The Lord of Greenwich

Juliet Dymoke, 1980

The next in my personal Great Greenwich Book-a-thon, The Lord of Greenwich has taken me forever to wade through. It’s only a little paperback – and should have taken a day or so at most, but instead I have trawled it around with me all over the place, managing a mere couple of paragraphs at most whenever I opened the cover.

It suffers all the problems of fiction written about real events and real lives – that the characters are already set in stone and the outcome of major (and many minor) events is fixed. There are historical fiction writers who still seem to rise above these horrible constraints, but it must be very difficult not to just get the main facts down and write a bit of dialogue around them, which is, as far as I can see, exactly what Juliet Dymoke has had to do with The Lord of Greenwich. It’s a hiding for nothing, in my humble opinion.

Part of her Plantagenet series, it deals with Duke Humphrey (she spells it ‘Humfrey’ – probably rightly) and his life up to and partially including his time at Greenwich. I was particularly interested because I’ve been reading about Humph, and I was hoping to get some insight into his world.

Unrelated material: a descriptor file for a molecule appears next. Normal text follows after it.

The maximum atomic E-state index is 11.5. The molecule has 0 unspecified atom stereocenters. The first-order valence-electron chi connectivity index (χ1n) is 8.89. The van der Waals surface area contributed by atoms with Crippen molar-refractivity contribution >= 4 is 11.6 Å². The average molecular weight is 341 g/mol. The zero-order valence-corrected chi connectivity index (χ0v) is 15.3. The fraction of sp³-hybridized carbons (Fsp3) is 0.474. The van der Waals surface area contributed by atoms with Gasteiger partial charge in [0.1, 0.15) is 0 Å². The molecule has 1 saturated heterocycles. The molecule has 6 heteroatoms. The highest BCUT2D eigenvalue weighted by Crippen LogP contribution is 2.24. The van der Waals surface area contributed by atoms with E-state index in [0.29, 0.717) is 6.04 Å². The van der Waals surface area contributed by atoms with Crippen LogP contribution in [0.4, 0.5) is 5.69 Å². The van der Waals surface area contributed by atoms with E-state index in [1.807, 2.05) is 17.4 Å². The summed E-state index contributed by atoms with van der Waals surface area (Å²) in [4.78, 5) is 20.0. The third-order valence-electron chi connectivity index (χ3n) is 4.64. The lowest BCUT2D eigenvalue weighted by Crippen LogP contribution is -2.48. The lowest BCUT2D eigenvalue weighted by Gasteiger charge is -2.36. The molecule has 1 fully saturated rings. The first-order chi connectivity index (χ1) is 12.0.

Sadly, it just reads like bullet-points of his life, filled in with some conversation, very little of which adds much. Occasionally it gets a bit exciting – the battle of Agincourt, for example, but I would be extremely surprised if someone could make that dull. Humfrey plods his way through life, reminding us every so often that he’s a) a laydeez man and b) he likes books. Every so often he has dinner with Richard Whittington and his wife Alice (where are Dick’s cat, Bertha the Cook and the slop-scene, I want to know) or moves on to the next new love of his life – something unavoidable as that’s exactly what did happen – but it’s tough for a reader to sympathise with characters who waft in and out of a book.

The problems with writing about real life are really that although someone can have a extraordinary life – and Humphrey/ Humfrey’s life was never less than spectacular, it’s rarely in classic story-format. It’s quite often episodic, and some of the best bits are in the wrong place dramatically. Add some frankly rather flat dialogue and you have an unremarkable read. Sorry guys.

I found this a difficult book to enjoy but I’d like to be persuaded otherwise. Does anyone disagree with me? Have you read this and found it a sizzling page-turner?


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